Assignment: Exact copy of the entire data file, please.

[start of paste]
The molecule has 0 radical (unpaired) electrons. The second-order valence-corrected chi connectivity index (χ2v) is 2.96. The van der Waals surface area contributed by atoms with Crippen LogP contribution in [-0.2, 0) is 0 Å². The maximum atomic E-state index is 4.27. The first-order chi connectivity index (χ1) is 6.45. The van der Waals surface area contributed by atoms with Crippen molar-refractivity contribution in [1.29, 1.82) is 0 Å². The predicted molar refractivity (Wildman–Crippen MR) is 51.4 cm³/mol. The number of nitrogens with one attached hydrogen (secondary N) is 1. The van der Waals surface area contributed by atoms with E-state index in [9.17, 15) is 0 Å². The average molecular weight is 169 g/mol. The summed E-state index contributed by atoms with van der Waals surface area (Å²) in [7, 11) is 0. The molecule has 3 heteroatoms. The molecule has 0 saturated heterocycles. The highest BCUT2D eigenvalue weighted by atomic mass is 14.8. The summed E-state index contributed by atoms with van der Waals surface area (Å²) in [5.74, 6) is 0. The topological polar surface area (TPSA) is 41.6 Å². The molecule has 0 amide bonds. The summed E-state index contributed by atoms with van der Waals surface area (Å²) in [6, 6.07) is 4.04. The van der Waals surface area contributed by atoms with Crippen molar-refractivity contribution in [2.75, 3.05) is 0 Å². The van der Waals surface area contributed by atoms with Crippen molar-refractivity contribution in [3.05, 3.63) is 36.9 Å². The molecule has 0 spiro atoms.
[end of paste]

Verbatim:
The molecule has 0 radical (unpaired) electrons. The second-order valence-corrected chi connectivity index (χ2v) is 2.96. The van der Waals surface area contributed by atoms with Crippen LogP contribution in [-0.2, 0) is 0 Å². The maximum atomic E-state index is 4.27. The first-order chi connectivity index (χ1) is 6.45. The van der Waals surface area contributed by atoms with Crippen molar-refractivity contribution in [1.29, 1.82) is 0 Å². The predicted molar refractivity (Wildman–Crippen MR) is 51.4 cm³/mol. The number of nitrogens with one attached hydrogen (secondary N) is 1. The van der Waals surface area contributed by atoms with E-state index in [9.17, 15) is 0 Å². The average molecular weight is 169 g/mol. The summed E-state index contributed by atoms with van der Waals surface area (Å²) in [7, 11) is 0. The molecule has 3 heteroatoms. The molecule has 0 saturated heterocycles. The highest BCUT2D eigenvalue weighted by atomic mass is 14.8. The summed E-state index contributed by atoms with van der Waals surface area (Å²) in [5.74, 6) is 0. The topological polar surface area (TPSA) is 41.6 Å². The molecule has 0 amide bonds. The summed E-state index contributed by atoms with van der Waals surface area (Å²) in [6, 6.07) is 4.04. The van der Waals surface area contributed by atoms with Crippen molar-refractivity contribution in [2.75, 3.05) is 0 Å². The van der Waals surface area contributed by atoms with Crippen molar-refractivity contribution in [3.05, 3.63) is 36.9 Å². The molecule has 0 spiro atoms.